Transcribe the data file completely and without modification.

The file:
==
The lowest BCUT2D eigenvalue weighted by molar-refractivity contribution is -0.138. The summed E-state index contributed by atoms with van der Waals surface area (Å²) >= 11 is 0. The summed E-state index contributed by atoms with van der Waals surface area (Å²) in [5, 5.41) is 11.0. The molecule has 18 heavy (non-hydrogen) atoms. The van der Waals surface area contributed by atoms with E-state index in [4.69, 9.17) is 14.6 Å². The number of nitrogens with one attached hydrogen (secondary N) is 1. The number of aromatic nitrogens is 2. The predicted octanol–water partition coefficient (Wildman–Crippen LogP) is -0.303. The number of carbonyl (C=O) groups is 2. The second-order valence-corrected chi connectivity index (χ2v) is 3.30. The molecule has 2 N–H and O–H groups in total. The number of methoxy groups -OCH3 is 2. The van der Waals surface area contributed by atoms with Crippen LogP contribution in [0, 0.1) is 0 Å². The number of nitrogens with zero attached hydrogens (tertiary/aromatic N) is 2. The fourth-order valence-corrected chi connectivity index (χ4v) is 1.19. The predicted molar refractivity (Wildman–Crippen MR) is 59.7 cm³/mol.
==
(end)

The lowest BCUT2D eigenvalue weighted by molar-refractivity contribution is -0.138. The summed E-state index contributed by atoms with van der Waals surface area (Å²) >= 11 is 0. The summed E-state index contributed by atoms with van der Waals surface area (Å²) in [5, 5.41) is 11.0. The molecule has 18 heavy (non-hydrogen) atoms. The van der Waals surface area contributed by atoms with E-state index in [4.69, 9.17) is 14.6 Å². The number of nitrogens with one attached hydrogen (secondary N) is 1. The number of aromatic nitrogens is 2. The predicted octanol–water partition coefficient (Wildman–Crippen LogP) is -0.303. The number of carbonyl (C=O) groups is 2. The second-order valence-corrected chi connectivity index (χ2v) is 3.30. The molecule has 2 N–H and O–H groups in total. The number of methoxy groups -OCH3 is 2. The van der Waals surface area contributed by atoms with Crippen LogP contribution in [0, 0.1) is 0 Å². The number of nitrogens with zero attached hydrogens (tertiary/aromatic N) is 2. The fourth-order valence-corrected chi connectivity index (χ4v) is 1.19. The predicted molar refractivity (Wildman–Crippen MR) is 59.7 cm³/mol.